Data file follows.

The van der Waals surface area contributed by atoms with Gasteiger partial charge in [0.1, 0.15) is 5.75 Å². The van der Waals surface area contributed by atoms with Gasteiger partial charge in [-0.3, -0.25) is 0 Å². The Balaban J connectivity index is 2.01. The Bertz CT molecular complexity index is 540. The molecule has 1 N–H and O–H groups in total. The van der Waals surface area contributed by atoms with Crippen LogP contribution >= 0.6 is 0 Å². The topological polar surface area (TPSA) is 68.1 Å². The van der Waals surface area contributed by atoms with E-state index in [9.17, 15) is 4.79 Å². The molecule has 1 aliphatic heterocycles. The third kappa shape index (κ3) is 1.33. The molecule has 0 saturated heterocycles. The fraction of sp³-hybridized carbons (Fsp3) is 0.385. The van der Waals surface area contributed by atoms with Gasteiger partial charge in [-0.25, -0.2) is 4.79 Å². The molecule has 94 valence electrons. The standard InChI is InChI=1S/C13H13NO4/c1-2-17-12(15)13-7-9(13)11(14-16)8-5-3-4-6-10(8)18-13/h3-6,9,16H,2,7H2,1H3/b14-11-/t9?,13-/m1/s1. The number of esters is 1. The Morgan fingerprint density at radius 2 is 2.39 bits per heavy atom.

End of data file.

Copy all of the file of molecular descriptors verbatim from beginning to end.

The van der Waals surface area contributed by atoms with Gasteiger partial charge in [0.1, 0.15) is 5.75 Å². The van der Waals surface area contributed by atoms with Gasteiger partial charge in [-0.3, -0.25) is 0 Å². The Balaban J connectivity index is 2.01. The Bertz CT molecular complexity index is 540. The molecule has 1 N–H and O–H groups in total. The van der Waals surface area contributed by atoms with Crippen LogP contribution >= 0.6 is 0 Å². The topological polar surface area (TPSA) is 68.1 Å². The van der Waals surface area contributed by atoms with E-state index in [9.17, 15) is 4.79 Å². The molecule has 1 aliphatic heterocycles. The third kappa shape index (κ3) is 1.33. The molecule has 0 saturated heterocycles. The fraction of sp³-hybridized carbons (Fsp3) is 0.385. The van der Waals surface area contributed by atoms with Gasteiger partial charge in [-0.25, -0.2) is 4.79 Å². The molecule has 94 valence electrons. The standard InChI is InChI=1S/C13H13NO4/c1-2-17-12(15)13-7-9(13)11(14-16)8-5-3-4-6-10(8)18-13/h3-6,9,16H,2,7H2,1H3/b14-11-/t9?,13-/m1/s1. The number of esters is 1. The Morgan fingerprint density at radius 2 is 2.39 bits per heavy atom.